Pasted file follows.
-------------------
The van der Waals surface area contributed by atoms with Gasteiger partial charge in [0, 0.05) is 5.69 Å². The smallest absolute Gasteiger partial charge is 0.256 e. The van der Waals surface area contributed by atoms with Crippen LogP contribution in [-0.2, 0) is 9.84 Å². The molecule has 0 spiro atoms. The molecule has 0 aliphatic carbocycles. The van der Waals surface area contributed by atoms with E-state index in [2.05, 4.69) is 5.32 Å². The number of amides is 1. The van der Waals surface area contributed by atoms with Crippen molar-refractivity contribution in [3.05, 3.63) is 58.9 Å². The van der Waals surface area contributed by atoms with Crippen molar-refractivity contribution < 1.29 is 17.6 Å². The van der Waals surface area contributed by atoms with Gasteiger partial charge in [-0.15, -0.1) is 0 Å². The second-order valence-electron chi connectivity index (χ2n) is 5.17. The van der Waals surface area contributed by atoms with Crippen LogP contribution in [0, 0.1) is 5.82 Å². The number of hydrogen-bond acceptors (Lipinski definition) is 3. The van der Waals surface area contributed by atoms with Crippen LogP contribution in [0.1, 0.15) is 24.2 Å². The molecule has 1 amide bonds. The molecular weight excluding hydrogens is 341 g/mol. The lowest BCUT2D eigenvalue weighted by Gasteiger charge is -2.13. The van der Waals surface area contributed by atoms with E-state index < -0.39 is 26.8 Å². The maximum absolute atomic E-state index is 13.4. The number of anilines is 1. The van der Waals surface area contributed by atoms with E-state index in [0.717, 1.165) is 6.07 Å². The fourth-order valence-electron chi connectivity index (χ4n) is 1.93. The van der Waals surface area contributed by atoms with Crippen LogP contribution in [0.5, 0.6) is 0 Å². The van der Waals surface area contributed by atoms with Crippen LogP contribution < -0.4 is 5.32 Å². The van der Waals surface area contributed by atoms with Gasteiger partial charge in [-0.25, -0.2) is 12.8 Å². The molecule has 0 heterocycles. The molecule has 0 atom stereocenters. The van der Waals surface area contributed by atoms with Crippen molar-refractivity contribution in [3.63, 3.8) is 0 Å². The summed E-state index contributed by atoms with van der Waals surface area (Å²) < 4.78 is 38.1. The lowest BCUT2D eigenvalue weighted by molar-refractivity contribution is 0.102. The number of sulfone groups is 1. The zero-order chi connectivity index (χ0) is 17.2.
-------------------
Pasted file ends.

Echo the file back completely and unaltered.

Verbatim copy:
The van der Waals surface area contributed by atoms with Gasteiger partial charge in [0, 0.05) is 5.69 Å². The smallest absolute Gasteiger partial charge is 0.256 e. The van der Waals surface area contributed by atoms with Crippen LogP contribution in [-0.2, 0) is 9.84 Å². The molecule has 0 spiro atoms. The molecule has 0 aliphatic carbocycles. The van der Waals surface area contributed by atoms with E-state index in [2.05, 4.69) is 5.32 Å². The number of amides is 1. The van der Waals surface area contributed by atoms with Crippen molar-refractivity contribution in [3.05, 3.63) is 58.9 Å². The van der Waals surface area contributed by atoms with Crippen molar-refractivity contribution < 1.29 is 17.6 Å². The van der Waals surface area contributed by atoms with Gasteiger partial charge in [-0.15, -0.1) is 0 Å². The second-order valence-electron chi connectivity index (χ2n) is 5.17. The van der Waals surface area contributed by atoms with Crippen LogP contribution in [0, 0.1) is 5.82 Å². The number of hydrogen-bond acceptors (Lipinski definition) is 3. The van der Waals surface area contributed by atoms with Crippen LogP contribution in [0.1, 0.15) is 24.2 Å². The molecule has 1 amide bonds. The molecular weight excluding hydrogens is 341 g/mol. The lowest BCUT2D eigenvalue weighted by Gasteiger charge is -2.13. The van der Waals surface area contributed by atoms with E-state index < -0.39 is 26.8 Å². The maximum absolute atomic E-state index is 13.4. The number of anilines is 1. The van der Waals surface area contributed by atoms with E-state index in [0.717, 1.165) is 6.07 Å². The fourth-order valence-electron chi connectivity index (χ4n) is 1.93. The van der Waals surface area contributed by atoms with Crippen LogP contribution in [0.5, 0.6) is 0 Å². The van der Waals surface area contributed by atoms with Crippen LogP contribution < -0.4 is 5.32 Å². The van der Waals surface area contributed by atoms with Gasteiger partial charge in [-0.25, -0.2) is 12.8 Å². The molecule has 0 heterocycles. The molecule has 0 atom stereocenters. The van der Waals surface area contributed by atoms with Crippen molar-refractivity contribution in [3.63, 3.8) is 0 Å². The summed E-state index contributed by atoms with van der Waals surface area (Å²) < 4.78 is 38.1. The lowest BCUT2D eigenvalue weighted by molar-refractivity contribution is 0.102. The number of sulfone groups is 1. The zero-order chi connectivity index (χ0) is 17.2.